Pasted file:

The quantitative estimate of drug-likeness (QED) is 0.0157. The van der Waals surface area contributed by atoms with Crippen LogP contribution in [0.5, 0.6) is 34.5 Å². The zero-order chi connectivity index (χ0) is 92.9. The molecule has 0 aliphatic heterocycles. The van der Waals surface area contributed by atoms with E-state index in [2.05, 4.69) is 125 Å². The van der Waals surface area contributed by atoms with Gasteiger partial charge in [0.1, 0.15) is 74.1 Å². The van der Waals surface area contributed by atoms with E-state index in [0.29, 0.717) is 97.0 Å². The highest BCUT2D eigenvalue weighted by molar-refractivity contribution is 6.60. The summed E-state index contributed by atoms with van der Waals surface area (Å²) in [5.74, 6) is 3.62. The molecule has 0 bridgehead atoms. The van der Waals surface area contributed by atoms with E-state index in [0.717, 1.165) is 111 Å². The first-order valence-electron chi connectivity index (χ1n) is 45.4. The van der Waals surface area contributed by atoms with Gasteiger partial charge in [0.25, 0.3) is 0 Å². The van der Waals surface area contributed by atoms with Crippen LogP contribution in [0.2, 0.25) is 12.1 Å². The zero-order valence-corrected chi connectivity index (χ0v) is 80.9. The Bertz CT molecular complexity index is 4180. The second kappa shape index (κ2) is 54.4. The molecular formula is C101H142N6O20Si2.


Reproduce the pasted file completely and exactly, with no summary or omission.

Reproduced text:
The quantitative estimate of drug-likeness (QED) is 0.0157. The van der Waals surface area contributed by atoms with Crippen LogP contribution in [0.5, 0.6) is 34.5 Å². The zero-order chi connectivity index (χ0) is 92.9. The molecule has 0 aliphatic heterocycles. The van der Waals surface area contributed by atoms with E-state index in [2.05, 4.69) is 125 Å². The van der Waals surface area contributed by atoms with Gasteiger partial charge in [0.1, 0.15) is 74.1 Å². The van der Waals surface area contributed by atoms with E-state index in [0.29, 0.717) is 97.0 Å². The highest BCUT2D eigenvalue weighted by molar-refractivity contribution is 6.60. The summed E-state index contributed by atoms with van der Waals surface area (Å²) in [5.74, 6) is 3.62. The molecule has 0 bridgehead atoms. The van der Waals surface area contributed by atoms with E-state index in [0.717, 1.165) is 111 Å². The first-order valence-electron chi connectivity index (χ1n) is 45.4. The van der Waals surface area contributed by atoms with Gasteiger partial charge in [0.25, 0.3) is 0 Å². The van der Waals surface area contributed by atoms with Crippen LogP contribution in [0.2, 0.25) is 12.1 Å². The zero-order valence-corrected chi connectivity index (χ0v) is 80.9. The Bertz CT molecular complexity index is 4180. The second kappa shape index (κ2) is 54.4. The molecular formula is C101H142N6O20Si2.